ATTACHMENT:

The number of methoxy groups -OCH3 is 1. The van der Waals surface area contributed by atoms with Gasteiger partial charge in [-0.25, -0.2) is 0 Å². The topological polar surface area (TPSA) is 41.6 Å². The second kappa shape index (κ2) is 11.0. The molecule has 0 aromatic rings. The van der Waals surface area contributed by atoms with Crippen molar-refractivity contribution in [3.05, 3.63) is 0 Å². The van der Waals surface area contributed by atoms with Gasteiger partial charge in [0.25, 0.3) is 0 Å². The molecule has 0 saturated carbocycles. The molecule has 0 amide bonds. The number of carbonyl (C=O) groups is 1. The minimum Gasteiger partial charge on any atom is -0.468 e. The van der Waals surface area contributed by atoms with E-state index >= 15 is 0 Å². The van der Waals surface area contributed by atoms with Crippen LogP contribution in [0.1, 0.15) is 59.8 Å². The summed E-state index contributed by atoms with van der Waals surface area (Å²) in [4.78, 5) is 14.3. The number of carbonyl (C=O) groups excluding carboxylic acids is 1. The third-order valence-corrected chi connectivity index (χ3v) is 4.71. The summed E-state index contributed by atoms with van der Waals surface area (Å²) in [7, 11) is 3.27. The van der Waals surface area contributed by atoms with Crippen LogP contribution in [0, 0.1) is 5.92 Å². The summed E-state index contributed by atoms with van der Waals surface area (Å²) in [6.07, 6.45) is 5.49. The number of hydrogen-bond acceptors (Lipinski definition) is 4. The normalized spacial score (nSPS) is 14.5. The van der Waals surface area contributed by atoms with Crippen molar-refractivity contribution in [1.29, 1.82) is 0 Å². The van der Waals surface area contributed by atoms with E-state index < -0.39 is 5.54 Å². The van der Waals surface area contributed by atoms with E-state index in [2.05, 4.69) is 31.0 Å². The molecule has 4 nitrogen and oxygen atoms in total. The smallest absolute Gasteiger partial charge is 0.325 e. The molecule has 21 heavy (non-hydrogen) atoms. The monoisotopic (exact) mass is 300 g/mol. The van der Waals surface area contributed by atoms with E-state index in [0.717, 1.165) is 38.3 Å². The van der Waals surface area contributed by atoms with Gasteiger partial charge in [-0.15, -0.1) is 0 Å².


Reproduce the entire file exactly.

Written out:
The number of methoxy groups -OCH3 is 1. The van der Waals surface area contributed by atoms with Gasteiger partial charge in [-0.25, -0.2) is 0 Å². The topological polar surface area (TPSA) is 41.6 Å². The second kappa shape index (κ2) is 11.0. The molecule has 0 aromatic rings. The van der Waals surface area contributed by atoms with Crippen molar-refractivity contribution in [3.05, 3.63) is 0 Å². The van der Waals surface area contributed by atoms with Gasteiger partial charge in [0.25, 0.3) is 0 Å². The molecule has 0 saturated carbocycles. The molecule has 0 amide bonds. The number of carbonyl (C=O) groups is 1. The minimum Gasteiger partial charge on any atom is -0.468 e. The van der Waals surface area contributed by atoms with E-state index >= 15 is 0 Å². The van der Waals surface area contributed by atoms with Crippen LogP contribution in [0.1, 0.15) is 59.8 Å². The summed E-state index contributed by atoms with van der Waals surface area (Å²) in [4.78, 5) is 14.3. The number of carbonyl (C=O) groups excluding carboxylic acids is 1. The third-order valence-corrected chi connectivity index (χ3v) is 4.71. The summed E-state index contributed by atoms with van der Waals surface area (Å²) in [7, 11) is 3.27. The van der Waals surface area contributed by atoms with Crippen LogP contribution in [0, 0.1) is 5.92 Å². The summed E-state index contributed by atoms with van der Waals surface area (Å²) in [6.07, 6.45) is 5.49. The number of hydrogen-bond acceptors (Lipinski definition) is 4. The normalized spacial score (nSPS) is 14.5. The van der Waals surface area contributed by atoms with Crippen molar-refractivity contribution in [1.29, 1.82) is 0 Å². The van der Waals surface area contributed by atoms with E-state index < -0.39 is 5.54 Å². The van der Waals surface area contributed by atoms with E-state index in [2.05, 4.69) is 31.0 Å². The molecule has 4 nitrogen and oxygen atoms in total. The smallest absolute Gasteiger partial charge is 0.325 e. The molecule has 21 heavy (non-hydrogen) atoms. The monoisotopic (exact) mass is 300 g/mol. The van der Waals surface area contributed by atoms with E-state index in [0.717, 1.165) is 38.3 Å². The van der Waals surface area contributed by atoms with Gasteiger partial charge in [-0.15, -0.1) is 0 Å².